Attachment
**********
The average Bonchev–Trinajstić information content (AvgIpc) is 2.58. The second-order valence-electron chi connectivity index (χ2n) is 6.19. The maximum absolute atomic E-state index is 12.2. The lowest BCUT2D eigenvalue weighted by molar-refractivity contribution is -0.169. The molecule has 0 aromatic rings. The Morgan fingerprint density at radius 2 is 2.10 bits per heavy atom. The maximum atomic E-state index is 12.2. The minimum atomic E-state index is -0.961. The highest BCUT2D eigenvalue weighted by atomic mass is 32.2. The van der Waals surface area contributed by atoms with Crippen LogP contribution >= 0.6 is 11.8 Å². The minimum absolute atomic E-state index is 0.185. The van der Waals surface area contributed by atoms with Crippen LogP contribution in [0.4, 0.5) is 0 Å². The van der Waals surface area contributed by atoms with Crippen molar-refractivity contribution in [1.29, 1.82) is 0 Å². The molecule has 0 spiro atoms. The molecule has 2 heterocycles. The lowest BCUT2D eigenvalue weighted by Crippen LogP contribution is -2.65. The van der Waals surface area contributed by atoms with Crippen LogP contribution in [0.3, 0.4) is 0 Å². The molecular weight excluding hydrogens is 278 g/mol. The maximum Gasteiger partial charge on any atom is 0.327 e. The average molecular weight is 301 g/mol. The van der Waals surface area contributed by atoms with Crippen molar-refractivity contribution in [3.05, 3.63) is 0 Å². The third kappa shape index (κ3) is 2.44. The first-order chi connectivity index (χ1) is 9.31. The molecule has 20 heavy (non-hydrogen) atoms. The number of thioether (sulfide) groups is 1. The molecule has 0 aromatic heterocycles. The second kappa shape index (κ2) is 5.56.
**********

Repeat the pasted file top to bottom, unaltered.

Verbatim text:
The average Bonchev–Trinajstić information content (AvgIpc) is 2.58. The second-order valence-electron chi connectivity index (χ2n) is 6.19. The maximum absolute atomic E-state index is 12.2. The lowest BCUT2D eigenvalue weighted by molar-refractivity contribution is -0.169. The molecule has 0 aromatic rings. The Morgan fingerprint density at radius 2 is 2.10 bits per heavy atom. The maximum atomic E-state index is 12.2. The minimum atomic E-state index is -0.961. The highest BCUT2D eigenvalue weighted by atomic mass is 32.2. The van der Waals surface area contributed by atoms with Crippen LogP contribution >= 0.6 is 11.8 Å². The minimum absolute atomic E-state index is 0.185. The van der Waals surface area contributed by atoms with Crippen LogP contribution in [0.4, 0.5) is 0 Å². The van der Waals surface area contributed by atoms with Crippen molar-refractivity contribution in [1.29, 1.82) is 0 Å². The molecule has 0 spiro atoms. The molecule has 2 heterocycles. The lowest BCUT2D eigenvalue weighted by Crippen LogP contribution is -2.65. The van der Waals surface area contributed by atoms with Crippen LogP contribution in [0.3, 0.4) is 0 Å². The molecular weight excluding hydrogens is 278 g/mol. The maximum Gasteiger partial charge on any atom is 0.327 e. The average molecular weight is 301 g/mol. The van der Waals surface area contributed by atoms with Crippen molar-refractivity contribution in [3.05, 3.63) is 0 Å². The third kappa shape index (κ3) is 2.44. The first-order chi connectivity index (χ1) is 9.31. The molecule has 20 heavy (non-hydrogen) atoms. The number of thioether (sulfide) groups is 1. The molecule has 0 aromatic heterocycles. The second kappa shape index (κ2) is 5.56.